Philosophy in a New Key by Susanne Langer [Cosmos Café 2021-11-04]

Susanne Langer, the American-born philosopher with a German accent, is a unique figure in the sphere of consciousness studies and aesthetic theory. Poet; author (ranging from children’s fairy tales to a textbook on symbolic logic to a systematic philosophy of aesthetics); trained cellist; nature lover; lecturer – Langer was a true renaissance woman in the age of men.

Langer’s doctoral advisor was Alfred North Whitehead and she dedicated Philosophy in a New Key: A Study in the Symbolism of Reason, Rite and Art to her "great teacher and friend."In this groundbreaking book, Langer begins to develop her deep systematic philosophy, a lifelong journey through theories of art, symbolism and human consciousness.

From wikipedia:

Langer believed that symbolism is the central concern of philosophy because it underlies all human knowing and understanding. As with Ernst Cassirer, Langer believed that what distinguishes humans from animals is the capacity for using symbols. While all animal life is dominated by feeling, human feeling is mediated by conceptions, symbols, and language. Animals respond to signs, but stimulus from a sign is significantly more complex for humans.

She describes Philosophy in a New Key as the beginning of an unfinished story in the study of symbolism. She fleshed out her thesis in much more depth in the subsequent works Feeling and Form and her Mind trilogy. Join us here at the virtual Cafe as we perform with Susanne Langer, waxing philosophical about consciousness and aesthetics, placing her wisdom into our current cultural framing. The only registration required is to bring thoughtful notes to the table and speak with your own unique register and key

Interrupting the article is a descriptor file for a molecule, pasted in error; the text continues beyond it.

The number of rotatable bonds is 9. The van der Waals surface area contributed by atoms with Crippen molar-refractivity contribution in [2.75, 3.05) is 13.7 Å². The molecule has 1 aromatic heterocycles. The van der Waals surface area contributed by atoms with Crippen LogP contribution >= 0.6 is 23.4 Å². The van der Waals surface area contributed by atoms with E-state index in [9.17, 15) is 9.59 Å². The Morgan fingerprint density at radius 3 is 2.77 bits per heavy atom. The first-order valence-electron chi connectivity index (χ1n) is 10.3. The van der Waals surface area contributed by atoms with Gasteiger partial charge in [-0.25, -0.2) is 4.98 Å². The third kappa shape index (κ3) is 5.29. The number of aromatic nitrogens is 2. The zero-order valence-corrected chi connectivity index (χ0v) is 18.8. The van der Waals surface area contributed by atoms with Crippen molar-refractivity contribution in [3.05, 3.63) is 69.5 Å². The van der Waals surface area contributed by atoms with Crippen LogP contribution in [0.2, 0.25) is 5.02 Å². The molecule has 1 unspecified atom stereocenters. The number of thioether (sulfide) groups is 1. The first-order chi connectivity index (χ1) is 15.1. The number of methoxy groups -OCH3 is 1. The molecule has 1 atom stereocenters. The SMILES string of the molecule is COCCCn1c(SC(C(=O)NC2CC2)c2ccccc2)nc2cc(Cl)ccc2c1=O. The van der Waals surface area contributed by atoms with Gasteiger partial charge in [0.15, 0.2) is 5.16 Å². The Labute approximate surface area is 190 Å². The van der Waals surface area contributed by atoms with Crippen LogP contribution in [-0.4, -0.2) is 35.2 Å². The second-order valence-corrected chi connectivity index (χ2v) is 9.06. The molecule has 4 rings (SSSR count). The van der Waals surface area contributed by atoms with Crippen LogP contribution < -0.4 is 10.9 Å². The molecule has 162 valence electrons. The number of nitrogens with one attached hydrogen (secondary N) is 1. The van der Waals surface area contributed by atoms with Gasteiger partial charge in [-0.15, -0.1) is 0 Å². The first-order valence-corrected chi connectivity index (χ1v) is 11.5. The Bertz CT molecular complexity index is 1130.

:musical_score: :saxophone: :violin: :man_singer: :woman_singer:

Reading / Watching / Listening

Proposed Reading Schedule

  • Nov 04: Chs, I, II, III
  • Nov 18: Chs IV, V, VI
  • Dec 02: Chs VII, VIII
  • Dec 16: Chs IX, X

Seed Questions

  • What is implied in the reading of Philosophy in a New Key? What are Langer’s philosophical implications?
  • Langer has Whitehead as mentor and Cassirer and Peirce as models. Other “recent readings” that inspired various facets of her project are mentioned in her first chapter “The New Key”. Does Langer’s own voice come through in these first three chapters? What is unique? Or a reflection of her intellectual sources? What is poetic? Revelatory? What has passed its age? Its aim and scope? What arises as timeless wisdom?

  • Is there a rising wave of interest in Langer? What is appealing to you about her implications and philosophical connections? How might a deep study of Langer apply to our current cultural ebb-flow?

  • Questions inspired by Iris van der Tuin: How do you experience relations of influence on your thinking and your work? Are these relations necessarily traceable? Are they always human? How would you visualize relations of influence on your thinking and work?

Context, Backstory, and Related topics

  • An introductory, bare-bones overview of the reading for this session (as presented in the online session itself): 20211104_CCafe-PNK1_Intro.pdf (94.9 KB)

There may be. There is conference dedicated to her work scheduled for 2022, organized by the new Susan K. Langer Circle based in Utrecht University.

We are not alone. Below is a supplementary video I found for our reading, which I am enjoying. I particularly like seeing examples of Langer’s note-cards, which she kept for many years as a kind of elaborate index system of her thought and observations.